Although Anderson admits that a certain sense of responsibility came when she realized the extent of her reach thanks to her role as Scully, the choices she has made in her career since — and the ones she continues to make as she prepares for the future — are not out of a sense of obligation to do things others may want or expect from her but rather what is “ingrained in [her] nature.”

“First and foremost I would say whether it excites me creatively to take me away from my kids,” Anderson says of what she looks for at this stage in her career. “That includes, obviously, the quality of the writing, the director that’s attached, the amount of time I would be required to work on it. I’ve got to feel that it’s going to be challenging and different enough from what I’ve done before.”

More TV

  • Disney Channel Fires 'Andi Mack' Actor

    Disney Channel Fires 'Andi Mack' Actor Arrested for Plotting Sex With Minor

    Disney Channel has severed ties with “Andi Mack” actor Stoney Westmoreland following his arrest for allegedly trying to arrange a sexual encounter with a 13-year-old. “Stoney Westmoreland, an actor working on the series ‘Andi Mack,’ was arrested in Salt Lake City today,” a Disney Channel spokesperson said in a statement Friday. “Given the nature of [...]

  • Russian Doll

    TV News Roundup: Natasha Lyonne's 'Russian Doll' Sets Netflix Premiere Date

    On Friday’s roundup, Netflix announces the premiere date for “Russian Doll” and Benedict Cumberbatch’s “Brexit” film has a premiere date on HBO FIRST LOOKS Showtime has released a new teaser for the upcoming comedy series, “Black Monday,” which will premiere Sunday, Jan. 20 at 10 p.m. ET/PT. The series stars and is executive produced by Don [...]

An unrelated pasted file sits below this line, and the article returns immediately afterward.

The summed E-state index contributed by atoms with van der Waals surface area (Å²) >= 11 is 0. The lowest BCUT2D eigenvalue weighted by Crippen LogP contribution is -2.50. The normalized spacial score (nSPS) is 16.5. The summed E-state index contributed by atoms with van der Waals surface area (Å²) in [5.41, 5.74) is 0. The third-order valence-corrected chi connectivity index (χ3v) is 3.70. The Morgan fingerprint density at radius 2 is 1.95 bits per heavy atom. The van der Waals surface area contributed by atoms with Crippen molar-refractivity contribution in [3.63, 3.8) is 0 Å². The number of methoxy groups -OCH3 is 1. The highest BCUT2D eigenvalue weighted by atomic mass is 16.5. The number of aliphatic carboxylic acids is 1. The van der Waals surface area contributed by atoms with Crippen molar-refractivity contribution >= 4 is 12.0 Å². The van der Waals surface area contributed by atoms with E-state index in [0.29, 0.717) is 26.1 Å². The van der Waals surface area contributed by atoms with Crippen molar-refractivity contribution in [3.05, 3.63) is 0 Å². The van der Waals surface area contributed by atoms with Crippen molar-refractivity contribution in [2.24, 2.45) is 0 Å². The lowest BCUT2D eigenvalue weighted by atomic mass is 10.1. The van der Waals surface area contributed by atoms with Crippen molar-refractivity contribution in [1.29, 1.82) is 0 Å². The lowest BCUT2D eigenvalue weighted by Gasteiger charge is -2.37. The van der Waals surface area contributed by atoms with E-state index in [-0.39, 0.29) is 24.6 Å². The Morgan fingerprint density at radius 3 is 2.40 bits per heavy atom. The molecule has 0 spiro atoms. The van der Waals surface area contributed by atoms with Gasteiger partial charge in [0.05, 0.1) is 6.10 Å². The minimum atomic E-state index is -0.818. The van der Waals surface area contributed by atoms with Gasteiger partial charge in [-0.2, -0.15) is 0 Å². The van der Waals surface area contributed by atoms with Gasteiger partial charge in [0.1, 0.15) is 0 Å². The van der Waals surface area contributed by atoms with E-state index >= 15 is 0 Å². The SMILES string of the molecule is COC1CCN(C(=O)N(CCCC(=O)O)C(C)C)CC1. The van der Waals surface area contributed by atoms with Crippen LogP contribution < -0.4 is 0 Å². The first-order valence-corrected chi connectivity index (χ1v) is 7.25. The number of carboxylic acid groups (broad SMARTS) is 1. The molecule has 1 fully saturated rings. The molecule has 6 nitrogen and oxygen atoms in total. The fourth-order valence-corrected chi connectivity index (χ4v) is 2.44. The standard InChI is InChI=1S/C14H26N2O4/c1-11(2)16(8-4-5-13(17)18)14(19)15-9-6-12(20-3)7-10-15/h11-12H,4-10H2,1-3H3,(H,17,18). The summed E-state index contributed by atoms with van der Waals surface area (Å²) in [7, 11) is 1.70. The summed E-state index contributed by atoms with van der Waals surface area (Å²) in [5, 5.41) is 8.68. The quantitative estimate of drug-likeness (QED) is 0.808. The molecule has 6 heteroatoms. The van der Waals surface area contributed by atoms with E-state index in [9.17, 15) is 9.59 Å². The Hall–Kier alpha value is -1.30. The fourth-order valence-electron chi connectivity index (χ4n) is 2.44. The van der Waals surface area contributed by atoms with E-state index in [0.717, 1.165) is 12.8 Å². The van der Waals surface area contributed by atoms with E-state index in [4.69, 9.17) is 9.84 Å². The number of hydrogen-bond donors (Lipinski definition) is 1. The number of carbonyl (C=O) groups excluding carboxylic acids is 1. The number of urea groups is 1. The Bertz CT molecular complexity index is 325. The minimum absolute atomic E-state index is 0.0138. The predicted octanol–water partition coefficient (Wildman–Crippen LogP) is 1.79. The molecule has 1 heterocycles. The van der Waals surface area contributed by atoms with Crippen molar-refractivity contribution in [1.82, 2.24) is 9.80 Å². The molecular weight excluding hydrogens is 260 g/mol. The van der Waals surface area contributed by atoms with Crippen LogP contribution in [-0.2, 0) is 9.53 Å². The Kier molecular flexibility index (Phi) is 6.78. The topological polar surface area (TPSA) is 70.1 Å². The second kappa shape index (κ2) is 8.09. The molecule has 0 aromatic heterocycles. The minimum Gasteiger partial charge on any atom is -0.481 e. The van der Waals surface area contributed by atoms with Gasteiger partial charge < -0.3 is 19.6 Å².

• Vanity Fair Review

    TV Review: 'Vanity Fair'

    There’s something comforting about the predictability of a period piece novel adaptation in the Masterpiece Theater tradition. Knowing the story, or even just the rhythms of the genre, there are rarely many surprises. The women will toss off witticisms and cry careful, pretty tears; the men will steel their jaws and declare their love, ideally [...]

  • FILE - In this April 5,

    CBS Claims Commitment to Ending Harassment. Its Actions Say Otherwise (Column)

    At this point, a new breaking sexual harassment case at CBS isn’t exactly a surprise. Over and over again, powerful CBS company men from producers to executives to the ex-CEO himself have made headlines for propagating decades of harassment and abuse, with dozens of witnesses affirming that the pattern was business as usual. But as [...]

  • Willow ShieldsVariety Portrait Studio, Beautycon Festival

    'Hunger Games' Alum Willow Shields Joins Netflix Drama Series 'Spinning Out'

    Willow Shields has been cast in a series regular role in “Spinning Out,” the upcoming ice skating drama series at Netflix. She joins a cast that also includes Kaya Scodelario, who was announced as the series lead on Thursday, taking over the role originally held by Emma Roberts. Shields will star as Serena, Kat Baker’s (Scodelario) [...]

  • Adam Levine Cardi B

    Maroon 5 and How the Super Bowl Halftime Show Became Music's Least Wanted Gig

    Who would have thought that the Super Bowl Halftime show, an American institution watched by more than 100 million people, would become the least wanted gig in music? But thanks to the ongoing controversy concerning the NFL’s stance on a player’s right to protest, brought to the forefront by football’s top conscientious objector Colin Kaepernick, [...]

More From Our Brands

Access exclusive content